Below are some ramblings for anyone looking for lightweight and non-refrigerated ideas for food for camping or float trips....

    On remote fly in float trips, weight/volume are always obstacles when planning meals. Also, if you are not carrying a cooler, you have more to factor in. While there are many ways to do things, some work better than others. Each float trip, we revise our food choices, holding on to what worked last time, and improving on food choices we were not so happy. Below is a brief run down of how I do things. Perhaps some of this information will generate some thought to help you better plan food on your next float trip.

    For breakfast, we like bagels with the precooked bacon packs. The Boars Head comes in two seperate pouches which is convenient. Oscar Meyer comes in one bigger pack. We like block cheese and Harvest Food eggs (see their website for all kinds of great products). I use their powdered oil/shortening in my dutch oven. Works just like regular oil but without the weight/mess. We also take hot oatmeal and recently discovered Richmoor cold cereal. Just add water type. It comes in granola with strawberries and granola with raspberries. Both are delicious. I am 6' 6" and weigh 300 lbs. So I will buy 4 packs of the cereal and vacuum seal. 2.5 for me and 1.5 for my wife. If you eat a 2,000 calorie a day diet normally, perhaps one pack would be enough for breakfast. They taste great. I buy mine from www.wildernessdining.com This site sells lots of other great food items. Check out their website for all kinds of food related items. Great selection of hard to find items. I get the peanut butter and jelly individual packs there too. Great for putting on flour tortilla wraps or bagels for snacks/lunches. Very convenient. Comes with strawberry or grape jelly. These are larger packs and have plenty to make a sandwich or bagel. They also sell cheese in packs like this. That with some pilot bread would make a great snack/lunch.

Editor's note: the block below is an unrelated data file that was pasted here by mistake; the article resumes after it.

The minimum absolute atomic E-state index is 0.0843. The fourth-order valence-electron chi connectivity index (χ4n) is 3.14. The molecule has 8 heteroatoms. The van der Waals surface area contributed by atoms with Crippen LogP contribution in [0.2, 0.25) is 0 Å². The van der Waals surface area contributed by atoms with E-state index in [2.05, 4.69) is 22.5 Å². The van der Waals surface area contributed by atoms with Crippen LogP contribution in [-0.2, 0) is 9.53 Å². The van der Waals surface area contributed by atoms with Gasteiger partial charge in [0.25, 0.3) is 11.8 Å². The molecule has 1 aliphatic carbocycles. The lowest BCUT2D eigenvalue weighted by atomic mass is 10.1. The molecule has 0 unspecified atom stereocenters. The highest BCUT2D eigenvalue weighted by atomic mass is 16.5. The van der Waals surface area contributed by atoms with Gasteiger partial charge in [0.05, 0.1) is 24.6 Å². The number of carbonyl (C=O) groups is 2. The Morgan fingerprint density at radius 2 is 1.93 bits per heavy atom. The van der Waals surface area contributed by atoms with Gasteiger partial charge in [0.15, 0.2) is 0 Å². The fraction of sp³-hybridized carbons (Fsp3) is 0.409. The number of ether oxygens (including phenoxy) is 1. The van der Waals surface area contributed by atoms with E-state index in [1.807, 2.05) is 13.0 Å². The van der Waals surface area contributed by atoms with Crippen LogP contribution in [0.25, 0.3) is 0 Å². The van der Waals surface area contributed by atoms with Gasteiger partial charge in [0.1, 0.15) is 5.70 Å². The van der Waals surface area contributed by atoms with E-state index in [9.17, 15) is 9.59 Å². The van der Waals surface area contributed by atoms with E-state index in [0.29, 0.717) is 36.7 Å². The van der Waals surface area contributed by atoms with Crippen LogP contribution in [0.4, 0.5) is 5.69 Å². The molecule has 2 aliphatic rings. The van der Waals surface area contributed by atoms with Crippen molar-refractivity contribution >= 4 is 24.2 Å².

For lunch we take Mountain House Pro Paks. Vacuum sealed and slightly smaller portions than the regular Mtn House meals, they pack small and light yet are plenty for lunch. They come in about 10 different types. Spaghetti, Chili Mac, and Lasagna are my favorites. Go to the Mountain House website and order there. I just placed a big order myself for an upcoming NW Alaska in Sept. They ship fast. One nice thing about having these meals for lunch everyday is that it makes things simple. No meal planning. Save that for the dinners. Keep it simple. Just boil some water riverside and have lunch. This route also saves weight compared to many other food ideas.

    For dinner, we go through more trouble. For the purpose of good morale perhaps. We take Darn Good (brand) dried chilli bags and make Jiffy cornbread in the dutch oven. We also make grayling gumbo. We take Zatarains Gumbo (dry mix) and slivers of about 2 lbs of grayling. Cook slow while the Bisquick garlic biscuits cook in the aluminum GSI 10" dutch oven. It only weighs 4 lbs and can be found on the wilderness dining website above. Also at Campmor.com. We cook fish for about 3/7 meals too. Usually dolly vardon. We get Idaho instant potatoes (garlic is our favorite). We will make garlic bisuits in the dutch oven to go with. We also make mac and cheese to go with fish. Simple things like that. Some of the easy to make Suddenly Salad brands are nice too. They have a ranch and italian cold pasta salad. Great sides for a fish meal. We have also packed the 10" pita pizza deals. Take the pizza sauce in the bags and some block cheese to grate. Two person may be enough. And of course the pepperoni. In a pinch, we will just have one of the extra Mtn House Pro Paks. Maybe too tired to cook or got into camp late. Bad weather and such. I always carry 2-3 extra Mtn House Pro Paks. One tip, tape a disposable plastic spoon to the lasagna packs. The cheese in them is nearly impossible to get off your standard Lexan spoon. We burn the disposable spoon with the bag the meal was in. Dishes done.